Removing negative items from your credit report can improve your credit score – but be patient.
“From the time the dispute is reported to the time the correction is made, it would take approximately 60 days to see results on one's credit score,” Castaneda said.
The Federal Trade Commission also advises that if your dispute is not resolved to your satisfaction or found in your favor, you can ask that a statement of the dispute be included in your file and future reports, Castaneda added.
How to Dispute Credit Report Errors
Errors on your credit reports can cause your credit scores to be lower than they should be, which can affect your chances of getting a loan or credit card and how much interest you pay. Disputing credit report errors and getting those negative items removed can be a quick route to a better score.
Here's how to dispute credit report errors and have them removed in four steps.
Know what's happening with your free credit report and know when and why your score changes.
Through April 2022, you’re entitled to free weekly credit reports from the three major credit reporting bureaus: Experian, Equifax and TransUnion. Request them by using AnnualCreditReport.com.
There may be small differences among your reports, because some creditors don’t report your account activity to all three bureaus. But if negative information has popped up on one report, it’s wise to see whether it’s also on the other two.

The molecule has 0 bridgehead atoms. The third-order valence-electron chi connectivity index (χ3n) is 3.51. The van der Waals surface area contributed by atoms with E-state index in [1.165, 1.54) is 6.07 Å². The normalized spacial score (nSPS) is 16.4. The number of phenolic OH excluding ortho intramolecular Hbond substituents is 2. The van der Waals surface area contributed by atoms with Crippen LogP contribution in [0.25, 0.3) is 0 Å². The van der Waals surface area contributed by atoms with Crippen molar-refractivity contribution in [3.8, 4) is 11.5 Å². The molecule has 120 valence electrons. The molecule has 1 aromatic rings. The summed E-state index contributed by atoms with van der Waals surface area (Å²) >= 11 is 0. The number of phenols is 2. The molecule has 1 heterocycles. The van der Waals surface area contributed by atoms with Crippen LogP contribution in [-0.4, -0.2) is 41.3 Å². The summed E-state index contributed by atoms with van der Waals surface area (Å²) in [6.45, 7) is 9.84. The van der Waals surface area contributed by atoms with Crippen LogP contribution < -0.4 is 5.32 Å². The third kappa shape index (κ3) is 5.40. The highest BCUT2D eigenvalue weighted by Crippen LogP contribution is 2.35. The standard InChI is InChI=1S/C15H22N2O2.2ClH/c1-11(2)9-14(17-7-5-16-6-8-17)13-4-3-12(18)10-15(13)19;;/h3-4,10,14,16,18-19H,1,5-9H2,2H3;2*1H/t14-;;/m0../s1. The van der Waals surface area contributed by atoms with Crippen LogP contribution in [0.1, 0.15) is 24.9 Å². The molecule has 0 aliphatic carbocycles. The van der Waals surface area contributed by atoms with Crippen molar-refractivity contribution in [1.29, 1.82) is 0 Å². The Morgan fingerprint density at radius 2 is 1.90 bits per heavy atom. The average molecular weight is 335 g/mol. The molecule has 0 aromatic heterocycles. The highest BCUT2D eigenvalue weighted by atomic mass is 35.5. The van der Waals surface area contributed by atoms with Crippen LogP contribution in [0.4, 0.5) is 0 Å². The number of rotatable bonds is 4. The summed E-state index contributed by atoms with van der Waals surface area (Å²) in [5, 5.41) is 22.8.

There is no cost to dispute credit report errors, and you can dispute as many items as you . Filing a dispute does not hurt your credit score, but the result of the dispute may have an effect on your score.
Which credit report errors should you dispute?
The most concerning errors are those that could hurt your scores or suggest identity theft. Those include:
Wrong account status (such as a payment mistakenly reported late when you paid on time).
An ex-spouse incorrectly listed on a loan or credit card.
Wrong account numbers or accounts that aren’t yours.
Inaccurate credit limits or loan balances.
Accounts you don't recognize.
Addresses where you've never lived.
Which credit report errors aren't worth disputing?